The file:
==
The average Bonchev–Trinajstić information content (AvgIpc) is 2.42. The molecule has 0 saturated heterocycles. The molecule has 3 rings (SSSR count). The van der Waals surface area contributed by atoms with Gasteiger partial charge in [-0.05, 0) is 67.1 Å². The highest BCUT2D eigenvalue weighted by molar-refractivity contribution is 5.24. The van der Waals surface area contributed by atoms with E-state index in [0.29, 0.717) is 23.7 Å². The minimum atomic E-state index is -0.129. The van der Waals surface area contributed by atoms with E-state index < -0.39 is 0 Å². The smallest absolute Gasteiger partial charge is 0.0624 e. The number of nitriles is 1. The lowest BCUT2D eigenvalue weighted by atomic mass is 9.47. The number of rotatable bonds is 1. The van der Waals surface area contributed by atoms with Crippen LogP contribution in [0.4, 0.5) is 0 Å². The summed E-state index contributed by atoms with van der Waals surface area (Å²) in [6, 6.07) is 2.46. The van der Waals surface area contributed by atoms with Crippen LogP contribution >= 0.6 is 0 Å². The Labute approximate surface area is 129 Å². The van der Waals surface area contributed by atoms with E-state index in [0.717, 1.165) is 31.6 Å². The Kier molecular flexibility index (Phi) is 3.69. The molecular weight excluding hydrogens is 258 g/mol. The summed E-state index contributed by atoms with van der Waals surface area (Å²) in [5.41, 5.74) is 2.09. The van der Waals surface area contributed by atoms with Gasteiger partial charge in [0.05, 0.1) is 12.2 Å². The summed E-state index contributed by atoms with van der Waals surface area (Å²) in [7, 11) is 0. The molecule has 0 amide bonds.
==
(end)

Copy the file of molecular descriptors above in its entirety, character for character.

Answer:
The average Bonchev–Trinajstić information content (AvgIpc) is 2.42. The molecule has 0 saturated heterocycles. The molecule has 3 rings (SSSR count). The van der Waals surface area contributed by atoms with Gasteiger partial charge in [-0.05, 0) is 67.1 Å². The highest BCUT2D eigenvalue weighted by molar-refractivity contribution is 5.24. The van der Waals surface area contributed by atoms with E-state index in [0.29, 0.717) is 23.7 Å². The minimum atomic E-state index is -0.129. The van der Waals surface area contributed by atoms with E-state index < -0.39 is 0 Å². The smallest absolute Gasteiger partial charge is 0.0624 e. The number of nitriles is 1. The lowest BCUT2D eigenvalue weighted by atomic mass is 9.47. The number of rotatable bonds is 1. The van der Waals surface area contributed by atoms with Crippen LogP contribution in [0.4, 0.5) is 0 Å². The summed E-state index contributed by atoms with van der Waals surface area (Å²) in [6, 6.07) is 2.46. The van der Waals surface area contributed by atoms with Crippen LogP contribution >= 0.6 is 0 Å². The Labute approximate surface area is 129 Å². The van der Waals surface area contributed by atoms with E-state index in [0.717, 1.165) is 31.6 Å². The Kier molecular flexibility index (Phi) is 3.69. The molecular weight excluding hydrogens is 258 g/mol. The summed E-state index contributed by atoms with van der Waals surface area (Å²) in [5.41, 5.74) is 2.09. The van der Waals surface area contributed by atoms with Gasteiger partial charge in [0.05, 0.1) is 12.2 Å². The summed E-state index contributed by atoms with van der Waals surface area (Å²) in [7, 11) is 0. The molecule has 0 amide bonds.